Speaker 2: Ms Dou Xiaomin (Research Associate)

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Title: Ba-Al Modified Iron Ore for the Chemical Looping Combustion of Municipal Solid Waste Syngas


The chemical looping combustion (CLC) of simulated municipal solid waste syngas by using iron-based catalyst loaded with Ba-Al was investigated in a batch fluidized bed reactor. The oxygen carriers (OCs) before and after multiple CLC reaction cycles were characterized by TPR, BET, XRD, XPS and SEM-EDS to study the chemical looping behavior of the OC particles and the possible mechanisms of Ba-Al modification. It is found that the surface decoration of Ba-Al significantly improved the CLC performance of iron ore in the studied temperature range (700-900 °C). Almost complete combustion of the syngas was achieved after 30 redox cycles for iron ore modified with 10% of Ba-Al (IO-10BA), comparing to the efficiency of only ~70% for the unprocessed iron ore. The oxygen transport ability of iron ore was improved by 34.4% after modification. More oxygen vacancies were formed in the modified catalyst, which facilitated the migration of the lattice oxygen in the bulk thus enhanced the reactivity of the OCs during the redox cycles. The interactions between Ba-Al and iron ore greatly reshaped the OC particles and made the IO-10BA much more porous when compared to iron ore.



Session 8​: 30 August 2019, 11.00am to 12.00​p​​m,  NEWRI Meeting Room 1, CTO-06-08​

Speaker 1: Mr Zhang Junming (Research Scholar)

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Title: Real-time Probing Few Pd Overlayers on Au for Boosting Oxygen Reduction Catalysis


Tuning position of d-band-center offers a powerful strategy to tailor the reactivity of metal catalysts. Here we report an simple ingenious potential sweeping method to grow Pd layer-by-layer on Au with the capability to real-time measure adsorption energy of OH* (a key intermediate in oxygen electrochemistry). Each Pd overlayer growth gives a quantitative decrease in adsorption energy of OH* on Pd with a maximum of 40 meV per Pd layer, which is consistent with theoretical predictions. Spectroscopic characterizations reveal charge transfer and valence band restructuring during Pd overlayer growth on Au, which shorten the distance between induce a decrease in the d-band center and Fermi level of surface Pd. Precise overlayer control gives the optimal bimetallic surface of two monolayer Pd on Au, which exhibits more than 100-fold specific activity enhancement in oxygen reduction reaction compared to the state-of-the-art Pt/C.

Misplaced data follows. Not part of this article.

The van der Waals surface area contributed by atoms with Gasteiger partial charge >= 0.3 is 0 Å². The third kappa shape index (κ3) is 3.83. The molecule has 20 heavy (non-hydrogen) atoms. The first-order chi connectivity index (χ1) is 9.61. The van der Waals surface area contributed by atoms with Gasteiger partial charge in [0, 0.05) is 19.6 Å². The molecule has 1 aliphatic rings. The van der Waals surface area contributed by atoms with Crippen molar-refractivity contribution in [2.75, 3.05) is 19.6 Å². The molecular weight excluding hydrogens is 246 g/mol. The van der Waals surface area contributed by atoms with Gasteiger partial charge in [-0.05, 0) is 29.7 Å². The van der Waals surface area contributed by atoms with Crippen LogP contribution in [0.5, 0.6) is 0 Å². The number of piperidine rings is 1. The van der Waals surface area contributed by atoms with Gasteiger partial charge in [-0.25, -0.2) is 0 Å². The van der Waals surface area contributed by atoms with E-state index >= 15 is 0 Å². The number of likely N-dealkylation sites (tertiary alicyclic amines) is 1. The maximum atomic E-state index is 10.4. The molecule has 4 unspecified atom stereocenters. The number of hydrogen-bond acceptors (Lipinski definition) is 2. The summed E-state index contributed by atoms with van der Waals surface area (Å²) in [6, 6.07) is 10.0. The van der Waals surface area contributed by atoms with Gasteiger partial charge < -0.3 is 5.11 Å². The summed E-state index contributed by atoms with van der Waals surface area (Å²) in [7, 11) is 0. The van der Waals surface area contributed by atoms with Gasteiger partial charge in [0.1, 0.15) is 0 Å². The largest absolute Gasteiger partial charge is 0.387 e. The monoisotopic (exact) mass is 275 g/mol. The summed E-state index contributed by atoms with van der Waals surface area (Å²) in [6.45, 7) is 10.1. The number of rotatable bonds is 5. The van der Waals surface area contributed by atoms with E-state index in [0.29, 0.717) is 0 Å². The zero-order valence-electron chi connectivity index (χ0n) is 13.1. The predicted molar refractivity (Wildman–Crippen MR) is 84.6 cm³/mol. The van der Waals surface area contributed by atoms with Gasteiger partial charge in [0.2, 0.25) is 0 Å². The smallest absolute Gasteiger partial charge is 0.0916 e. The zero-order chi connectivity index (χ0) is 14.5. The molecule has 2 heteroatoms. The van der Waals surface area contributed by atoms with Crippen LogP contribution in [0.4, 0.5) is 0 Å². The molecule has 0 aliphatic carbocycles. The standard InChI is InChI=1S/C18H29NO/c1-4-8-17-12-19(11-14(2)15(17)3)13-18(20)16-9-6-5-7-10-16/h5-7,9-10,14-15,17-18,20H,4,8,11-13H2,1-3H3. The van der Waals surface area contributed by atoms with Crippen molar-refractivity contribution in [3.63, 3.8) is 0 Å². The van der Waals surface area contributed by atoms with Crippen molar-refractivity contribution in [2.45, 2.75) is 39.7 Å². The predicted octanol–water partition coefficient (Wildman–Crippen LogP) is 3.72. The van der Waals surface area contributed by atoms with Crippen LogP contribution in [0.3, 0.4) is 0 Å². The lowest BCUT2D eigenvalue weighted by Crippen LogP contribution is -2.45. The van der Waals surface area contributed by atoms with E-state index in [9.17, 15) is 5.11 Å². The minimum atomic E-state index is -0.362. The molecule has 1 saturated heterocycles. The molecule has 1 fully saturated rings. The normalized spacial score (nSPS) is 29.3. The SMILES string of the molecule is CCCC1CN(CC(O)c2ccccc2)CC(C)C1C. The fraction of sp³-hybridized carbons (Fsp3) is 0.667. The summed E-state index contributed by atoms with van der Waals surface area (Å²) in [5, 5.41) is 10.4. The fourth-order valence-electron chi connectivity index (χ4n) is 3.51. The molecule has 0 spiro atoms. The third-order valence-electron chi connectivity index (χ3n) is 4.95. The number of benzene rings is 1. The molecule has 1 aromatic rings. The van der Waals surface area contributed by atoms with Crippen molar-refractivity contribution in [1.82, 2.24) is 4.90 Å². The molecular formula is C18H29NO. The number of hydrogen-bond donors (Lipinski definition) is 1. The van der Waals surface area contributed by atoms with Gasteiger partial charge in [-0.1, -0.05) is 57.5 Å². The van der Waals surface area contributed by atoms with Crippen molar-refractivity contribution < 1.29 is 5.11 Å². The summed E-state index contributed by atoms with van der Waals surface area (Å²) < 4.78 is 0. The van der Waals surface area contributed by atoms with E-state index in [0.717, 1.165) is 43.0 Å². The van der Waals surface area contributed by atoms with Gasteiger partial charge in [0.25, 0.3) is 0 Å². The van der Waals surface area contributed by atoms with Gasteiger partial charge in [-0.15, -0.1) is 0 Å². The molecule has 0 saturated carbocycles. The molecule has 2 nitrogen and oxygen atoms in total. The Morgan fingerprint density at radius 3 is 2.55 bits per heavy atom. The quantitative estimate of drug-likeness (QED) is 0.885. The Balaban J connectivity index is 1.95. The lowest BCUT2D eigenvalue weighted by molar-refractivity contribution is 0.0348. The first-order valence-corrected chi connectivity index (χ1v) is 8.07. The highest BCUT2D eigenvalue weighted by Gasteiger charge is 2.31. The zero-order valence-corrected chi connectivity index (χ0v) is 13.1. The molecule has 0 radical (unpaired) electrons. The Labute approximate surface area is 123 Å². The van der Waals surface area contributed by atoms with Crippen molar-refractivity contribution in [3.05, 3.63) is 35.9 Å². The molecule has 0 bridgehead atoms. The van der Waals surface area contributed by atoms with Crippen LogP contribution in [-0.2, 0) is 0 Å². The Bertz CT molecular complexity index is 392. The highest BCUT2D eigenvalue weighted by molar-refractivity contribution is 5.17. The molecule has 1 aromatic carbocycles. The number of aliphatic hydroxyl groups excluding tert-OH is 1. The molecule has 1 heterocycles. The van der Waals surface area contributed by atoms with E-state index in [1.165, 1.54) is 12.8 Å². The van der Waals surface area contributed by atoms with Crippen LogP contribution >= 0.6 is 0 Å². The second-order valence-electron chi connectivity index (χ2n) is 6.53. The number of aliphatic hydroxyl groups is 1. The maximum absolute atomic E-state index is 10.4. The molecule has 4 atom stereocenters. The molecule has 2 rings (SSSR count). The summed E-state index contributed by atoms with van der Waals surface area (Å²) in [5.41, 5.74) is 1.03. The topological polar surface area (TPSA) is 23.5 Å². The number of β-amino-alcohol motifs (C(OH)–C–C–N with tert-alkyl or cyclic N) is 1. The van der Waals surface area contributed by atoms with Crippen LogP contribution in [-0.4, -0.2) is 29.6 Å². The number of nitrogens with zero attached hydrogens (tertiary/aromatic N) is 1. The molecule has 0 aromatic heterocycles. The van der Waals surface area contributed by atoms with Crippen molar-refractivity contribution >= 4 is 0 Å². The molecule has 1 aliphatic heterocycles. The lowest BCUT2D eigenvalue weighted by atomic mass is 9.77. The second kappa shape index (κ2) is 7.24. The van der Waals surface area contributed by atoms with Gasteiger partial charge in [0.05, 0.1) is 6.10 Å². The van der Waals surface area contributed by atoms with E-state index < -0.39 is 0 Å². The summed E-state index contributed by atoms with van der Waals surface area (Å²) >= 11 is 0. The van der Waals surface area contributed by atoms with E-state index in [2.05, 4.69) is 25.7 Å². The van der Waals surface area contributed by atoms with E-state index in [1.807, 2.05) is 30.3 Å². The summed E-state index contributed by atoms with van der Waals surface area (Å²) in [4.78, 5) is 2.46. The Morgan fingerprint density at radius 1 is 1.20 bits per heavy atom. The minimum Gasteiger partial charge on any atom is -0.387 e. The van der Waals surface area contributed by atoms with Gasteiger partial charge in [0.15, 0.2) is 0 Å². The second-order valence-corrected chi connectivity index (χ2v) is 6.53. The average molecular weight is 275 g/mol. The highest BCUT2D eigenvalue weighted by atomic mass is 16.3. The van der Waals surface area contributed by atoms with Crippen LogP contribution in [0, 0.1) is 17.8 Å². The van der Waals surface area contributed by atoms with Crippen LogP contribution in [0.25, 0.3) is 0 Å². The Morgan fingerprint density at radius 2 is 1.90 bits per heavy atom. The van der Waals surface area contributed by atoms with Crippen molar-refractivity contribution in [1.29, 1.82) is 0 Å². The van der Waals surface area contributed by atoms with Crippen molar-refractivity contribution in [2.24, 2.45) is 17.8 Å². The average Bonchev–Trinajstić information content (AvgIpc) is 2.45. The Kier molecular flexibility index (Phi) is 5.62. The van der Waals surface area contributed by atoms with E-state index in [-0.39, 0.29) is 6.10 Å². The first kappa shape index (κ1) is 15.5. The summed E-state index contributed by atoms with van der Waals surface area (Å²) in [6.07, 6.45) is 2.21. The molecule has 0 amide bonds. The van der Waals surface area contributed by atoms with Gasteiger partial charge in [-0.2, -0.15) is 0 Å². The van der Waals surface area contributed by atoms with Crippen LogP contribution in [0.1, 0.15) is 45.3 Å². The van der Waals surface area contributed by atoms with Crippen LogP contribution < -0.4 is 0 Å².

Speaker 2: Dr Naziah Binte Mohamad Latiff (Research Fellow)

Naziah binte Mohamad Latiff.JPG

Title: My Journey Working on Electrochemical CO2 Reduction Reaction


Electrochemical reduction of carbon dioxide is an exciting field as it provides a green pathway to the utilization of CO2 to form useful products. However, it has many challenges. In this presentation, I will share my experience and progress working in this research area.



Session 7​: 16 August 2019, 11.00am to 12.00​p​​m,  NEWRI Meeting Room 1, CTO-06-08​

Speaker 1: Ms Ding Ruiyu (Research Scholar)

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Title: Paper Based Reference Electrode


A new type of paper based reference electrode was investigate to be an alternative of conventional KCl / AgCl reference electrode. The different concentration of KCl and layer was investigated on paper substrates. The effects of different ions on the response were tested. This kind of reference electrode was integrated with K, Na and Cl ISEs to determine the ion concentration in real samples.


Speaker 2: Dr Vida Krikstolaityte (Research Fellow)

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Title: Biofouling Studies of Ion Selective Electrodes by Combining Simultaneous Potentiometric-Quartz Crystal Microbalance with Dissipation Measurements


The aim of this work was to investigate the impact of biofouling on the performance of a potassium ion selective electrode (K+-ISE), which represents a relevant analytical tool for clinical sample analysis of potassium levels in various body fluids such as blood, urine, and tears. Specifically, bovine serum albumin (BSA) was employed as a model protein to investigate protein adsorption on the electrode surface in real-time, in terms of its adsorbed amount and structural conformation, and how protein adsorption affects the potentiometric signal of the K+-ISE. Moreover, the K+-ISE building up process itself was monitored when simultaneously measuring changes in separate compartment mass/thickness and viscoelastic properties. For these complex studies, combined potentiometric-quartz crystal microbalance with dissipation (QCM-D) measurements were performed to simultaneously monitor the potential changes at the solution/electrode interface and the mass/viscoelasticity of the adsorbed/deposited material on the electrode surface during the K+-ISE preparation and BSA adsorption.



Session 6​: 2 August 2019, 11.00am to 12.00​p​​m,  NEWRI Meeting Room 1, CTO-06-08​

Speaker 1: Ms Dara Khairunnisa Binte Mohamed (Research Scholar)

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Title: HBr poisoning on Nickel-based Catalysts During Steam and Dry Reforming of Naphthalene